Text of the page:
Locking plate fixation is widely used in large long bone fixation and are now available for small "long" bones in the hand. One potential advantage in using unicortical locked fixation in metacarpals rather than bicortical unlocked fixation, would be less chance of damage to flexor tendons, and reducing the irritation from proud screws among other reasons.
Our aims were to compare fixation strength of unicortical locked plate fixation with bicortical non-locked fixation in human cadaveric model, by assessing strength under cyclical loading conditions and load to failure (LTF).
16 matched pairs of embalmed and refrigerated human cadaveric metacarpals were allocated to either a locking or unlocked group, then had a transverse osteotomy made. Fractures were stabilised with 2.0mm self-tapping locking or cortical screws . These were loaded with cantilever testing using a 100N cell on an Instron, cyclically loading them at 1000 repititions of 30N and 50N. If there was no visible failure of the fixation from cyclical loading they were then loaded to failure with a 1kN cell.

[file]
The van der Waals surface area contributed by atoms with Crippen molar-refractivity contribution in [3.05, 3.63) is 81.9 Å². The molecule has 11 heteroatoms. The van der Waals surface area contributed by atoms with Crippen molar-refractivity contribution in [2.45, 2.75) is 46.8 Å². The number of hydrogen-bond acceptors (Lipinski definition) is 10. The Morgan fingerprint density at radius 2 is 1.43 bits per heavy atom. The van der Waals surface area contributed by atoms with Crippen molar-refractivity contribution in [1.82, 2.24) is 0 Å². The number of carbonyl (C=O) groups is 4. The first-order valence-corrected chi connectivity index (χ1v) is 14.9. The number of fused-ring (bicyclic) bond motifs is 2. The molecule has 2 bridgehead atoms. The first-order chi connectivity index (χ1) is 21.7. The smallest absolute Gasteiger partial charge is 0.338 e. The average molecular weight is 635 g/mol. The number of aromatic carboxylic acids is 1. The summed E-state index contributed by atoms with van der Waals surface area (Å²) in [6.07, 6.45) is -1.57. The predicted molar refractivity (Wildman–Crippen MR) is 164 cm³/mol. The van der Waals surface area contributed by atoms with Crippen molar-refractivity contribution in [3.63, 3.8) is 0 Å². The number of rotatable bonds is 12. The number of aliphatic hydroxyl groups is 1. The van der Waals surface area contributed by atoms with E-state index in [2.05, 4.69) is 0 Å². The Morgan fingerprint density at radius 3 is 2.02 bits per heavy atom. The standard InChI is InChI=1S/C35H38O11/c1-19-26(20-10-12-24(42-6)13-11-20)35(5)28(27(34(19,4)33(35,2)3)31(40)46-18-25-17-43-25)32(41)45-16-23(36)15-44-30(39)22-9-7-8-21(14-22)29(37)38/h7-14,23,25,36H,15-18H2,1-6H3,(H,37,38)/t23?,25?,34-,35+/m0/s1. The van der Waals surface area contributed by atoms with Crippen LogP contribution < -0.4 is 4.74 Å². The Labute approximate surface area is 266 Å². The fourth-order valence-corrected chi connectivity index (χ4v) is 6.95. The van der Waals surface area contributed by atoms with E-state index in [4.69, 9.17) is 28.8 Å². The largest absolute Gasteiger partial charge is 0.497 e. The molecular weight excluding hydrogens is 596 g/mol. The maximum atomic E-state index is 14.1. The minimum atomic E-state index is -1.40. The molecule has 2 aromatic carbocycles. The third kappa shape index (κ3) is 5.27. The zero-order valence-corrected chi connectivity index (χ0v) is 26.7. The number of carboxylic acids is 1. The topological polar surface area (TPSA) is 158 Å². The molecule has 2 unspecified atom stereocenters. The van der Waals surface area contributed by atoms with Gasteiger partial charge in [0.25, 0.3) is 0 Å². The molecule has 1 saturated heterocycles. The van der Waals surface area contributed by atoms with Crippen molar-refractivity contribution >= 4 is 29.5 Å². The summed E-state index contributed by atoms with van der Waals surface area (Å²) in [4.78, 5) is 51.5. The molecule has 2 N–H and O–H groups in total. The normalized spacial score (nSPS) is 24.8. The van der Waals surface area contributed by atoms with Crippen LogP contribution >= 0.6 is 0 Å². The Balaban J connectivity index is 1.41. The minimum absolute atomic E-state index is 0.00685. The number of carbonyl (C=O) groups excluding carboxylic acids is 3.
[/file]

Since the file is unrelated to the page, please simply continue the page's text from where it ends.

There was a significant difference (p=0.03) between average LTF for bicortical non-locking of 186.34N and unicortical locking of 151.39. However, the two groups had a satisfactory biomechanilcal comparison under cyclical loading. This could be a useful adjunct to standard plating technique.